DIVERSITY PANEL DISCUSSION, HAUGESUND 2021
PHOTO: Grethe Nygaard
Mikael Svensson, Maria Pirkkalainen, Anni Wessman, Anne Puolanne, Liselott Forsman
PHOTO: MECF, NFTF
|WHEN||WITH WHOM / VENUE||WHAT||FOLLOW UP|
|29 Jan.||GÖTEBORG FILM FESTIVAL||NORDIC COMPATIBILITY, BI RESEARCH|
|15 March||EU + PARTNERS / OPEN WEBINAR||EU MEDIA ACTION PLAN||Dec 2021 – Jan 2022|
|27 April||CPH:DOX||DISTRIBUTION, DOC DISTR. RESEARCH||Panelist interviews in Newsletter (May-June)|
|2 Sept.||NORWEGIAN FILM FESTIVAL||ETHNIC DIVERSITY|
|19 Sept.||NORDISK PANORAMA||TOWN HALL: DOC FINANCING + DISTRIBUTION||Pan-Nordic article in Newsletter (December)|
|24 Sept.||FINNISH FILM AFFAIR||ECOLOGICAL SUSTAINABILITY||Discussions and webinars (October 2021 – Spring 2022)|
|14 Dec.||ONLINE||INTERACTIVE PLATFORM LAUNCH|
|21 Jan.||ONLINE SEMINAR||THE FUTURE OF FILM FINANCING|
|3 Feb.||GÖTEBORG FILM FESTIVAL||WRAP-UP, NEXT SUSTAINABILITY STEPS|
The Fund's participation at festivals, seminars and industry meetings
|JANUARY:||Film Political Summit (Göteborg Film Festival)|
|FEBRUARY:||TV Drama Vision/Nordic Film Market (Göteborg Film Festival), Reality Check - Round table discussion (International Film Festival Rotterdam)|
|MARCH:||Berlinale European Film Market (Berlinale), Cartoon Movie, Vems blikk – Vems berättelse (Film & TV Producenterna, SF Studios et al.), CPH:DOX Forum (CPH:DOX)|
|AUGUST:||New Nordic Films (The Norwegian Film Festival)|
|SEPTEMBER:||Nordisk Panorama/Nordic Forum, Finnish Film Affair (Helsinki International Filmfestival), Nordic Talents (Nordisk Film & TV Fond), Seriedagene Oslo|
|NOVEMBER:||International Documentary Film Festival Amsterdam, The Nordic Council Film Prize and sessions (The Nordic Council/The Nordic Council of Ministers)|
|DECEMBER:||The International Drama Summit (C21 Media), Nordic Panorama Doc Forward|
Applications and funding
Total number of applications: 201 (for funding of production, distribution/dubbing and industry initiatives)
Total number of applications strategic development funding: 41 (Nordic Talents)
Total number of approvals: 154 (156 incl. NT)
Strategic development funding: 2 approvals (Nordic Talents winners)
Production funding – fiction: 35 approvals for feature films and 28 approvals for TV films/drama series
Production funding – documentaries: 22 approvals
Distribution and dubbing funding: 39 approvals (single film-based support)
Slate distribution funding: 13 approvals (2-3 films per slate)
Industry initiatives: 17 approvals
Gender balance in total number of production support applications vs. total number of approvals.
|Writer (NA for Docs)|
Gender balance in approvals pr. application category
|Feature film||Drama Series||Documentary|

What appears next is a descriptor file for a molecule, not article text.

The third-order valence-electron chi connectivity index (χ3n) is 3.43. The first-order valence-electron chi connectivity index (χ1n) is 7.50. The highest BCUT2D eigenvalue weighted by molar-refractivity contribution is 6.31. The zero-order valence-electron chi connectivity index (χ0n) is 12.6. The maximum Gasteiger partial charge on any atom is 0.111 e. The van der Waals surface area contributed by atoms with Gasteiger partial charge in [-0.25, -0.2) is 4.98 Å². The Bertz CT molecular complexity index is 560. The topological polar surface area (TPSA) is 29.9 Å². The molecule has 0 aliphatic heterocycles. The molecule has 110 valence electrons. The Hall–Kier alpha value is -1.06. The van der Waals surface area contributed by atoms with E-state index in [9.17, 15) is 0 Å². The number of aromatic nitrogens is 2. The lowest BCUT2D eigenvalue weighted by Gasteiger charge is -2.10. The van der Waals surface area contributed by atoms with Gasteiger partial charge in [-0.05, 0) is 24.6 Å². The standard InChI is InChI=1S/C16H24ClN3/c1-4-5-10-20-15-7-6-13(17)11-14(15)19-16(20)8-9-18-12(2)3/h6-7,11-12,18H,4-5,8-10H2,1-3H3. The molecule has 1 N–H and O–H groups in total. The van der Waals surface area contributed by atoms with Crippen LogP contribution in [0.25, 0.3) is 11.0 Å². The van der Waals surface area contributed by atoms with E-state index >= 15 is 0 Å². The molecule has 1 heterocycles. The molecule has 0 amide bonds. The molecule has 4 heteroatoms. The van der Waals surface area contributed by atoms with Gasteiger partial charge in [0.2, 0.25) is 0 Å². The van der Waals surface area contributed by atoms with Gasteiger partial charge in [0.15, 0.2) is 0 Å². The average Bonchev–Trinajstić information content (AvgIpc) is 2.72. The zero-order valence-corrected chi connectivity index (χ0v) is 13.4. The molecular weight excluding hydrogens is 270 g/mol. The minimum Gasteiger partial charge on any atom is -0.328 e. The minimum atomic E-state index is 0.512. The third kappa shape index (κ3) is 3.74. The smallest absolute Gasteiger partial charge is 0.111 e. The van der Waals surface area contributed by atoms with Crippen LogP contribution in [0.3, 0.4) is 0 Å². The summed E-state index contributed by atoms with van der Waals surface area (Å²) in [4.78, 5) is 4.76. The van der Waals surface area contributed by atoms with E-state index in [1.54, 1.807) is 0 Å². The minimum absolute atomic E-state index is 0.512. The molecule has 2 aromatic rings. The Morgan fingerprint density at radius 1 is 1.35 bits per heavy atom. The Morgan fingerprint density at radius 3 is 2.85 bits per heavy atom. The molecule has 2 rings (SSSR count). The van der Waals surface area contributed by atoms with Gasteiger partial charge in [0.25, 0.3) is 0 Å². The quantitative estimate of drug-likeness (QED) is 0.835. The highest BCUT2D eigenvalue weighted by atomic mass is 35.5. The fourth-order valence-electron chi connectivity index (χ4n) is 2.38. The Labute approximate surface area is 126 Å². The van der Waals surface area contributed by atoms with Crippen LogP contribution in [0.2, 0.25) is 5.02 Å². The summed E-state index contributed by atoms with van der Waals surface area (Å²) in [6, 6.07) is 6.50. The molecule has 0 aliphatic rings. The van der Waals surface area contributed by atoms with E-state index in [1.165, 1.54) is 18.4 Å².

*Multi - cases where the function was shared by persons of different genders
Note: If 2 or more of the same gender shared the function, they are counted as one in the tables above.
In 2021 the Fund had 6 employees, corresponding to 5.5 man-labour years:
CEO: Liselott Forsman
Senior Advisor Legal & Strategy: Lise Løwholm
Senior Advisor Fiction: Torleif Hauge
Senior Advisor Documentary: Karolina Lidin
Project Manager: Ann-Sophie W. Birkenes
Economy Controller: Salma Reiermark Karoliussen
The Secretariat's work is led by the Fund's CEO Liselott Forsman, who received a total income of NOK 1,327,861, including salary, pension contributions, holiday allowance and other remuneration.
Board of Directors
The Board of Directors is appointed by the Nordic Council of Ministers. It consists of persons with insight into the Fund's areas of work. At least two board members shall have competence in the field of film, and at least two in the field of television. The composition of the Board was changed in the course of the year, as several appointed board members changed workplaces during the period.
The Board of Directors held three board meetings: 17 March, 22 June and 26 October.
Board Member fees:
NOK 22,500 for the Board Members, and NOK 30,000 for the Chairperson.
- The accounts for 2021 were audited by the Office of the Auditor General of Norway.
- The accounting firm Nitschke & Borgting was retained for assistance on salary payment and accounts.
- In 2021, the Fund paid pension contributions for its employees.
- The Fund's operations do not pollute the external environment.
- The administration's absence due to illness was equal to 0%.
- The working conditions are highly satisfactory, in terms of space, equipment and environment.
|Title||Country||Amount||Type of funding|
Director film 1:
Director film 2:
Director film 3:
Children and youth: